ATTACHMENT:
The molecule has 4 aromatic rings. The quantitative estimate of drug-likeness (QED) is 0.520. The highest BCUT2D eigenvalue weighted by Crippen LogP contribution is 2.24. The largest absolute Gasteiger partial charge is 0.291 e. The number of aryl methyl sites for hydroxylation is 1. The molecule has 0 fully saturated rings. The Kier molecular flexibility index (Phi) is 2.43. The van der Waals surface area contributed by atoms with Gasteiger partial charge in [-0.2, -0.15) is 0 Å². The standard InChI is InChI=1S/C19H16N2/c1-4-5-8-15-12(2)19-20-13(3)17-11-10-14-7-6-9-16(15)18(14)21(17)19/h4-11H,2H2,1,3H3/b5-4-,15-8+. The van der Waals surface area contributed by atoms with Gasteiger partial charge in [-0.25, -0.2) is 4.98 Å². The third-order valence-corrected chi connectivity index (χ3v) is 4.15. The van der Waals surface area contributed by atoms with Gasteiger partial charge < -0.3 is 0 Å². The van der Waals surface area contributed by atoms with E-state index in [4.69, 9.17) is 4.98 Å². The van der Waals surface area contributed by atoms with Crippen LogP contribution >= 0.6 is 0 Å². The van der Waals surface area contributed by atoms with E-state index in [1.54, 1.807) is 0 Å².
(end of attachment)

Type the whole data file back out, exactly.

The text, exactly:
The molecule has 4 aromatic rings. The quantitative estimate of drug-likeness (QED) is 0.520. The highest BCUT2D eigenvalue weighted by Crippen LogP contribution is 2.24. The largest absolute Gasteiger partial charge is 0.291 e. The number of aryl methyl sites for hydroxylation is 1. The molecule has 0 fully saturated rings. The Kier molecular flexibility index (Phi) is 2.43. The van der Waals surface area contributed by atoms with Gasteiger partial charge in [-0.2, -0.15) is 0 Å². The standard InChI is InChI=1S/C19H16N2/c1-4-5-8-15-12(2)19-20-13(3)17-11-10-14-7-6-9-16(15)18(14)21(17)19/h4-11H,2H2,1,3H3/b5-4-,15-8+. The van der Waals surface area contributed by atoms with Gasteiger partial charge in [-0.25, -0.2) is 4.98 Å². The third-order valence-corrected chi connectivity index (χ3v) is 4.15. The van der Waals surface area contributed by atoms with Gasteiger partial charge < -0.3 is 0 Å². The van der Waals surface area contributed by atoms with E-state index in [4.69, 9.17) is 4.98 Å². The van der Waals surface area contributed by atoms with Crippen LogP contribution >= 0.6 is 0 Å². The van der Waals surface area contributed by atoms with E-state index in [1.54, 1.807) is 0 Å².